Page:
Immediately after testifying to this truth in Congress, Hansen and other scientists like him were attacked for their research.  Over the past 25 years climate scientists have received threatening and hate-filled emails, been mocked and lampooned in the press and on the Internet, and had their integrity as scientists questioned – an effort led not by other respected scientists but by lobbyists, so-called “think tanks,” PR firms, and industry front groups financed by the fossil fuel industry.  For many years, Hansen and other scientists shied away from these attacks, avoided any media altercations, and trusted that as their research was studied and shared with policy makers, steps would be taken to address the problem.  Instead, the amount of carbon dioxide has sky-rocketed as the public, industry and governments did either nothing or very little to respond to the data.
After years of keeping quiet, however, he realized that if he did not speak up, the truth simply would not be heard.  In an uncharacteristic display of boldness, Hanson has emerged as one of the primary voices speaking the truth and leading the movement to address the dangers of the climate crisis.  Like Isaiah whose tongue was seared by the burning ember, Dr. Hansen has joined climate protests and marches, speaks at events, and no longer cowers from the attacks of those with unclean lips.  He has consistently and forthrightly voiced the truth about the challenges we face. In his efforts to draw attention to this crisis, he has even been arrested during nonviolent demonstrations of civil disobedience. “You just have to say what you think is right,” Hansen has said in response to his critics. In other words, “Here am I.  Send me.” 
The other compelling figure in the film is Bob Inglis, a six-term Republican congressman who had been a climate-change denier until he witnessed first-hand the rapid changes in ecosystems across the globe due to the greenhouse effect and examined the ice core samples in the Arctic that tell the history of human-induced climate change.  
Bob Inglis, 6-term Republican Congressman
Like Paul in the book of Acts who experienced a conversion after hearing the voice of the risen Christ, Inglis experienced a “climate-change conversion”  and has taken the message of climate change to his constituents – and suffered the consequences.  Because this message did not square with the “tribe” of conservative Republicans and their ideology, Inglis was ousted from his seat and ostracized from the Party. 
What Inglis discovered is just how effective the frame of “freedom” is in swaying Americans away from heeding the message about danger.  When regulations against cigarettes were on the horizon in the 60s and 70s, the message was: we can’t let them take away our “freedom” to smoke.  This ideal of freedom is at the heart of what it means to be American and has been brilliantly maneuvered into galvanizing the public against regulations that would actually be in their best interest.  As the film shows, any regulation that aims to protect public health and well-being (but threaten corporate profits) can be spun as an infringement on freedom.  This has worked for gun regulation, climate regulation, air pollution regulation, nutrition regulation, and every other attempt to reign in those industries that off-load the true costs of their businesses (loss of health, property, clean air, water and land) onto the public.  Ironically, as Inglis points out, people who don't like big government are going to get more of it.  Billions of dollars will be spent by the government to deal with catastrophic weather events, climate-refugees, and wars over access to land, water and resources – all of which are directly affected by climate disruption.  “People are going to die - that's why it matters,” says Inglis. “We're running out of time to prevent a train wreck.”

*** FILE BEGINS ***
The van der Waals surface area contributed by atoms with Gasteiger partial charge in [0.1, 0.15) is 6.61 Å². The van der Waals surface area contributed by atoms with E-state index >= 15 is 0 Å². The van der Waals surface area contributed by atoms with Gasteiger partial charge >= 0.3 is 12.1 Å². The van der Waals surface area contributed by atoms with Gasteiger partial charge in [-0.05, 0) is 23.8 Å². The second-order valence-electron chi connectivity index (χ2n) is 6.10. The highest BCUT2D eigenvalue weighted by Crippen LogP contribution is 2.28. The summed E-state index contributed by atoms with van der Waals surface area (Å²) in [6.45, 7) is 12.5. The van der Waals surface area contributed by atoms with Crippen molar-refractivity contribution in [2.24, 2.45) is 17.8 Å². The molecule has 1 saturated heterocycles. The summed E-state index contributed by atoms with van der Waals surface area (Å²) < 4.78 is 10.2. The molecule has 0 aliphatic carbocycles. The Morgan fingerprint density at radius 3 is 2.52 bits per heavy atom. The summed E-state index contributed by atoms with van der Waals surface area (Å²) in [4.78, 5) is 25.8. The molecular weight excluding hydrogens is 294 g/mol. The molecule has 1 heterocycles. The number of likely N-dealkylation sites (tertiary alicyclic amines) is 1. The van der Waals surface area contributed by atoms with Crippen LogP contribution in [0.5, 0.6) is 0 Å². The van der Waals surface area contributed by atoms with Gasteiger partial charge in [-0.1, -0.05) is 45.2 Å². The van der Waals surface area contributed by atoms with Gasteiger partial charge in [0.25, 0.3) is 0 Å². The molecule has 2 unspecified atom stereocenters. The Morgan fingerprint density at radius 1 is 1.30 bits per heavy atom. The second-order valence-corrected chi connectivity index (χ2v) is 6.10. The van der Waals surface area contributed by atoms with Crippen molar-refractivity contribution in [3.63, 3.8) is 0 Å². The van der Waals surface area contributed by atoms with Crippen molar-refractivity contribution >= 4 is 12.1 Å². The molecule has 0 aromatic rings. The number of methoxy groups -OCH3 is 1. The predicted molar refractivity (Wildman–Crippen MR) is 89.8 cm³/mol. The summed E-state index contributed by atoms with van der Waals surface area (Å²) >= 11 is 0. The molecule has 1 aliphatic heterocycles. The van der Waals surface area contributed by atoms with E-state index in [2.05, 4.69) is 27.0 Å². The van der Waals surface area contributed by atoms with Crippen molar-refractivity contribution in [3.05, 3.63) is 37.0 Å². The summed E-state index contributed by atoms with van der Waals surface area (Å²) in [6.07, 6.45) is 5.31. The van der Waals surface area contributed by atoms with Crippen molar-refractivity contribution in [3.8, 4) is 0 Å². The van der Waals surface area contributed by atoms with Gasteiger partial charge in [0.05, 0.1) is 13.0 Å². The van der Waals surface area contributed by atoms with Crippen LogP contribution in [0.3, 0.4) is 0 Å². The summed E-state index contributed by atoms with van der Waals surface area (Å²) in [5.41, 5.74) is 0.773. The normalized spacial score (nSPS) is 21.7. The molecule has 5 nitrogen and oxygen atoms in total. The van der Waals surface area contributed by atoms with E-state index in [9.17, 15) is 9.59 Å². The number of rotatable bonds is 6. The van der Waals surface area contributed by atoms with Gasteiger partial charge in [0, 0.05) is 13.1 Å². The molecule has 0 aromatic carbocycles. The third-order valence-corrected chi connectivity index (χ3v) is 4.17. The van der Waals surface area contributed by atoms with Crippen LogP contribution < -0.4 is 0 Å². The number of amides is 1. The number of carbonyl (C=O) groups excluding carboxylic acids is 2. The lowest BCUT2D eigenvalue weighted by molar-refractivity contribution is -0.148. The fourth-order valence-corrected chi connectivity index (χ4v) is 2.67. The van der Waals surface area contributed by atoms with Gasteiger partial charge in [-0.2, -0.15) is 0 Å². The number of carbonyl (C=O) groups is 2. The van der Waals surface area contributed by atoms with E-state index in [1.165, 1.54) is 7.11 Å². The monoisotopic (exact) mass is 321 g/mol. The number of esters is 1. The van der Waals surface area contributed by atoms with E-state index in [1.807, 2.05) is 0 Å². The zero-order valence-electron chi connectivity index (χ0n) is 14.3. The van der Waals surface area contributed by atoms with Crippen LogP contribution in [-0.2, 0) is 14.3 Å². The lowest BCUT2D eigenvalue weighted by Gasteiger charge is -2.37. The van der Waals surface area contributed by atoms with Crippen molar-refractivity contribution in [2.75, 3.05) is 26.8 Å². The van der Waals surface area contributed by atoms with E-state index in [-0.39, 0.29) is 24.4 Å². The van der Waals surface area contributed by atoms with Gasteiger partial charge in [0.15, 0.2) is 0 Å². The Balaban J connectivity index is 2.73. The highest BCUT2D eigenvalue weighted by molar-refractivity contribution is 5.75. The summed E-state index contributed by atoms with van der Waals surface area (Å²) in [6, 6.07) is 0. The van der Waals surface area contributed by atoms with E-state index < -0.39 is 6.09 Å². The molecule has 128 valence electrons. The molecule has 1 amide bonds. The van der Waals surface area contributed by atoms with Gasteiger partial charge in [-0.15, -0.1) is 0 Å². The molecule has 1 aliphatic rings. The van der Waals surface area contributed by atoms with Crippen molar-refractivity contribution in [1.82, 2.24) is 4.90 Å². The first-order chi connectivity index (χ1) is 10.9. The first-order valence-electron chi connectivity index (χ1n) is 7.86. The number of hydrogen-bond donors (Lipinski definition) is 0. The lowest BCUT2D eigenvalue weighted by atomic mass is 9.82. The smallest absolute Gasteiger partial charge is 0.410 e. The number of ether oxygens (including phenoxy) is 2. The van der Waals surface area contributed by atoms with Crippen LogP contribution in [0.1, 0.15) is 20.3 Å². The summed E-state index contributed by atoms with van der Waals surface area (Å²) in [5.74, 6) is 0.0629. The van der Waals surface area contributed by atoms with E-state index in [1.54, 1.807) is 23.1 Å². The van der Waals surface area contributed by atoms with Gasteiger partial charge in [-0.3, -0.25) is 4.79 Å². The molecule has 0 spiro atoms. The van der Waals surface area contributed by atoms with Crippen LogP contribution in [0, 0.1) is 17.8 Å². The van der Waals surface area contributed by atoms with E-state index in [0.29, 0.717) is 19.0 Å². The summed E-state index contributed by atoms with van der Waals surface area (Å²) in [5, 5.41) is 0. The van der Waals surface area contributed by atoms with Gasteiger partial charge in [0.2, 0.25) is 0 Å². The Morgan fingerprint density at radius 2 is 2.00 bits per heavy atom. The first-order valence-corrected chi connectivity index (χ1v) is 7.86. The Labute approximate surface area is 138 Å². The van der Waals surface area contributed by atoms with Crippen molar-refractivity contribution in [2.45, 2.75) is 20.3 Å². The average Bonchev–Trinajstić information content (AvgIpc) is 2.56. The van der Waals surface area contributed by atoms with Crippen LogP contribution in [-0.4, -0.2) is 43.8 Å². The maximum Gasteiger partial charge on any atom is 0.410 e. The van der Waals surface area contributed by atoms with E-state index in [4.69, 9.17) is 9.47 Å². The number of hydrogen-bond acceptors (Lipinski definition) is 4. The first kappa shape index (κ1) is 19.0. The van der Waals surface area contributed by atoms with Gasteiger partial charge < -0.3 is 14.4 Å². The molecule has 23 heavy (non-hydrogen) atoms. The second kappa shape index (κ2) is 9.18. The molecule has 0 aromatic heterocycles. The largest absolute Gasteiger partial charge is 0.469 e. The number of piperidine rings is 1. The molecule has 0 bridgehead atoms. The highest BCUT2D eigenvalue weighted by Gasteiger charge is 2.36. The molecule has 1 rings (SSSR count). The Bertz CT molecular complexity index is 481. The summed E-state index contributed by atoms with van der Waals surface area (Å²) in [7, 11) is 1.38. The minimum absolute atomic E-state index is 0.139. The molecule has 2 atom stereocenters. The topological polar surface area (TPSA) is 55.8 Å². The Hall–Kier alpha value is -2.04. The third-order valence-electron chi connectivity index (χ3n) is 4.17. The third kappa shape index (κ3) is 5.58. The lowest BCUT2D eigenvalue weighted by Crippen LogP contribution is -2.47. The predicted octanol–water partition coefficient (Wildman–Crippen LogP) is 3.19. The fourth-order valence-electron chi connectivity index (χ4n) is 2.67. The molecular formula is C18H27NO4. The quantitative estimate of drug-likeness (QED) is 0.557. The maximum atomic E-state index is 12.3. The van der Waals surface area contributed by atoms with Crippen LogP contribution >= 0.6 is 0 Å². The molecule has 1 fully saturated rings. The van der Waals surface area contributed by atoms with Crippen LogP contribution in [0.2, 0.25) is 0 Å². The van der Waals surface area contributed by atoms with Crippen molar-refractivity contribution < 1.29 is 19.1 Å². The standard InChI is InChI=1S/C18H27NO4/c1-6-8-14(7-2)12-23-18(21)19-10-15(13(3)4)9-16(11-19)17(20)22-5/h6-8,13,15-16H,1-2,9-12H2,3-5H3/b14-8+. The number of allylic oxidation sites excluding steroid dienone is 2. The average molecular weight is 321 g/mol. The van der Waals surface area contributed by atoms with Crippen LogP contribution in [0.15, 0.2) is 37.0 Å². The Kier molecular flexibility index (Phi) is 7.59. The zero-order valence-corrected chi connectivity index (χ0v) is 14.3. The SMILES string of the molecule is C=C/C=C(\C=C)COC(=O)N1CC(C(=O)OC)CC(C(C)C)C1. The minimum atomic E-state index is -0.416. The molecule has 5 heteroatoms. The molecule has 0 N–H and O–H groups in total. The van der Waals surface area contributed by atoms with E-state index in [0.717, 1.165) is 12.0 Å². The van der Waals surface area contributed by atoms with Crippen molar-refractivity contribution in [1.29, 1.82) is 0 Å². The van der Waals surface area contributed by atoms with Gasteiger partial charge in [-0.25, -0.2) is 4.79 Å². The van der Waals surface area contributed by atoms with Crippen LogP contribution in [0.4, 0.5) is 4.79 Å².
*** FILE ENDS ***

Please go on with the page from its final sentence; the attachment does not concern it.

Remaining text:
The film does end on a note of hope and empowerment, with the message:  you don't have to accept things the way they are.  “The lie is that we can't innovate, that we have to rely on fossil fuels,” says Inglis.  “I want to be part of saying:  We did rise.”  Sometimes the voice of God comes to us in unexpected ways, saying unexpected things.  Sometimes the truth is hard to say, and even harder to hear and accept.  But when that truth is spoken in love, when it is spoken with an open heart and mind, with no agenda other than to share that truth and make things better, it has incredible power. 
The Good News is that the voices of the prophets, the voice of Jesus, inspire us to raise our own prophetic voice.  “You shall know the truth and the truth shall set you free,” as the Teacher said (John 8:32).  Of course, the truth is going to hurt like hell first.  But only by acknowledging this truth can we get down to the hard work of healing and rectifying the wrongs we have done.  The divine voice is not calling for us to run and hide, or lie about the truth, or be cynical and jaded about this world.  The voice of divine authority calls us into relationship with each other, with Creation, with our community.  Whether that voice comes to you through the words of a climate-converted politician, or the soft-spoken words of a scientist, or the tough-love words of a pastor – God’s voice is still speaking.  And with the courage of Isaiah we can respond:  Here am I – send me!  Send us!

[1] See also the short documentary film by Josh Fox, The Sky is Pink, recounting the deliberate attempts of the fracking industry to deceive the public about the dangers of shale gas drilling:
[2] See Pope Francis’ injunction against those who harm God’s Creation:  “God Will Judge You on Whether You Cared for Earth”  


  1. Great review. I felt very moved my Inglis and I am glad they focused on him toward the end of the film. Thank you for taking the time to review the film. I will be sure to share it with folks. And you need to come back to Climate Stew soon!

  2. Thanks, Peterson! It was great to be with you Glen and Jack on the panel. As always, your insights were thought-provoking. I'll look forward to doing another Stew with you soon!